steam
Valve has come under fire for not censoring (or supporting) games such as "Active Shooter," pictured here, on its video game platform Steam. (Image via Variety)

In Their Decision to Abstain from Censorship, Valve Has Taken the Coward’s Way Out

After years of searching for an appropriate way to curate their game selection, Valve has finally given up.

Screens /// Thoughts x
steam

After years of searching for an appropriate way to curate their game selection, Valve has finally given up.

In May 2018, video game developer Valve began to remove games from their popular online storefront Steam. Some of these games were new to the market, while others had been released for years. The target market for most of the removed games was adults, and some were amongst the few games on the site that featured sexual content. In that same month, another game,  “Active Shooter,” a game built around the idea of putting players in the role of a gunman assaulting a school, was scrutinized and later removed.

As news of these removals came to light, criticism of Valve began to mount. Some voiced concern over the fact that adult-themed games that had been on Steam for years were only now coming under fire, while others worried that the removal of “Active Shooter” was a form of censorship against game developers.

Those anxieties soon turned into a debate over the rules governing game makers and freedom of speech. While developers, the press and Steam customers were discussing the issue, Valve came up with their own solution. They gave up.

“If you’re a player, we shouldn’t be choosing for you what content you can or can’t buy,” Erik Johnson of Valve said in an article posted to Steam.  “If you’re a developer, we shouldn’t be choosing what content you’re allowed to create.”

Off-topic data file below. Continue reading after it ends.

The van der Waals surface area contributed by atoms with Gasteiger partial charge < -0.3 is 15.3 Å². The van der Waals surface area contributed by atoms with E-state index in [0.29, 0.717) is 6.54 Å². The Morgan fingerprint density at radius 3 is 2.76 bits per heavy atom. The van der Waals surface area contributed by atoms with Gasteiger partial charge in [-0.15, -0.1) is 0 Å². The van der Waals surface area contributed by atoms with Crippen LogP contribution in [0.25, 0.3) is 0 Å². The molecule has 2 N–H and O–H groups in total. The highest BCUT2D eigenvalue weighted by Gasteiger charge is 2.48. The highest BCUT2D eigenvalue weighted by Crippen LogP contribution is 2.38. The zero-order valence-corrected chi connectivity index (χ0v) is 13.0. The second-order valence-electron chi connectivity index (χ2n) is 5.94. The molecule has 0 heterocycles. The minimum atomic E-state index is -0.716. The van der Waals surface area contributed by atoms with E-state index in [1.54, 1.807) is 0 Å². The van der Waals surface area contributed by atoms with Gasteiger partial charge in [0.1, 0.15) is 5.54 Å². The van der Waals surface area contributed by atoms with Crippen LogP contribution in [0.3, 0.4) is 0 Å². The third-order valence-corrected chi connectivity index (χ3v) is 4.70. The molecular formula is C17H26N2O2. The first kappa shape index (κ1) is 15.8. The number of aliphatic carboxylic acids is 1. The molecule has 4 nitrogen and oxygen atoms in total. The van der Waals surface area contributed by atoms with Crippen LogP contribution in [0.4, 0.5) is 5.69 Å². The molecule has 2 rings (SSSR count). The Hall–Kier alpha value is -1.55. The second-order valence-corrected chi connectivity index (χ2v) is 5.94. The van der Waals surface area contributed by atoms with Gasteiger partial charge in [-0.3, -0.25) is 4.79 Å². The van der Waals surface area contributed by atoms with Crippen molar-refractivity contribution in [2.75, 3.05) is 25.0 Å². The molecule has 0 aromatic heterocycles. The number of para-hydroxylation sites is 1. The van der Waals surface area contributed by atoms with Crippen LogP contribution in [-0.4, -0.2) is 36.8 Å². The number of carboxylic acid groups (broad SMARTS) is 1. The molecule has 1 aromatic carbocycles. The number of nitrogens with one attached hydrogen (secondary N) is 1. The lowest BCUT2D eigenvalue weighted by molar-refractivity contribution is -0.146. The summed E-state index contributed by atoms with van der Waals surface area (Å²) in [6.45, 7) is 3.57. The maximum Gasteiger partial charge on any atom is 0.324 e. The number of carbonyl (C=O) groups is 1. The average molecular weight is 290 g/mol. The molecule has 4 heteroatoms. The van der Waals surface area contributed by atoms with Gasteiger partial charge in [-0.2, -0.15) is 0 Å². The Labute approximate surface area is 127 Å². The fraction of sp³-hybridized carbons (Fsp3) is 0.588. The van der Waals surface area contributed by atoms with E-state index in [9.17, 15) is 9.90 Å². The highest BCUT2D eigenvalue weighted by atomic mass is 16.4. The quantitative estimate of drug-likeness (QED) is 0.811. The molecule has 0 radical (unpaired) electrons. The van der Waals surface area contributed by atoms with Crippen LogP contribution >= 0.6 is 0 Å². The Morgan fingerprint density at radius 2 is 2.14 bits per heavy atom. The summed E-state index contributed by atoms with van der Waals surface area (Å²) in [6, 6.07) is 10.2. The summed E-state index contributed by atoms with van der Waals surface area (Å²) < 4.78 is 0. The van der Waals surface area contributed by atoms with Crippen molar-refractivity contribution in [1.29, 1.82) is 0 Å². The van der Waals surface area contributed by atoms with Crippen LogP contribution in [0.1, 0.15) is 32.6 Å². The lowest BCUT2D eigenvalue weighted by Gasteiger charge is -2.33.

Here are four reasons why Valve’s decision to not censor Steam is taking the coward’s way out.

1.Freedom of Speech Doesn’t Mean Freedom From Consequences

When a company stops selling creative works because of controversy, it’s easy to conclude that it must be a case of censorship. Freedom of speech means Americans don’t have to fear censorship after all, so the uproar is understandable. However, removing “Active Shooter” and adult games from sale on Steam is not a violation of freedom of speech. The makers of the game have every right to continue producing the series, but Valve has no constitutional obligation to retail a game that reflects so insensitively on the issue of gun control.

No, the question of whether what Valve is doing right isn’t a legal one, it’s a moral one. Erik Johnson doesn’t say that they can’t tell you what may or may not buy, he only says that they shouldn’t. On its own, this is a good sentiment to have, but Valve isn’t doing this to support open creativity. They are doing it because they are scared.

2. Valve Is Afraid of Failure…

By deciding to no longer police the products being sold on Steam, Valve is trying to run away from their problems. The mistakes they have made in the past have caused them to fear the public backlash.

“The challenge is that this problem is not simply about whether or not the Steam Store should contain games with adult or violent content,” wrote Johnson on a Stream blog. “Instead, it’s about whether the Store contains games within an entire range of controversial topics: politics, sexuality, racism, gender, violence, identity, and so on …. The harsh reality of this space, that lies at the root of our dilemma, is that there is absolutely no way we can navigate it without making some of our players really mad.”

The blog post shows the fear gripping Valve. Johnson talks about how hard it is to police Steam and how angry people get when they mess things up. None of this is new for Steam, or for Valve.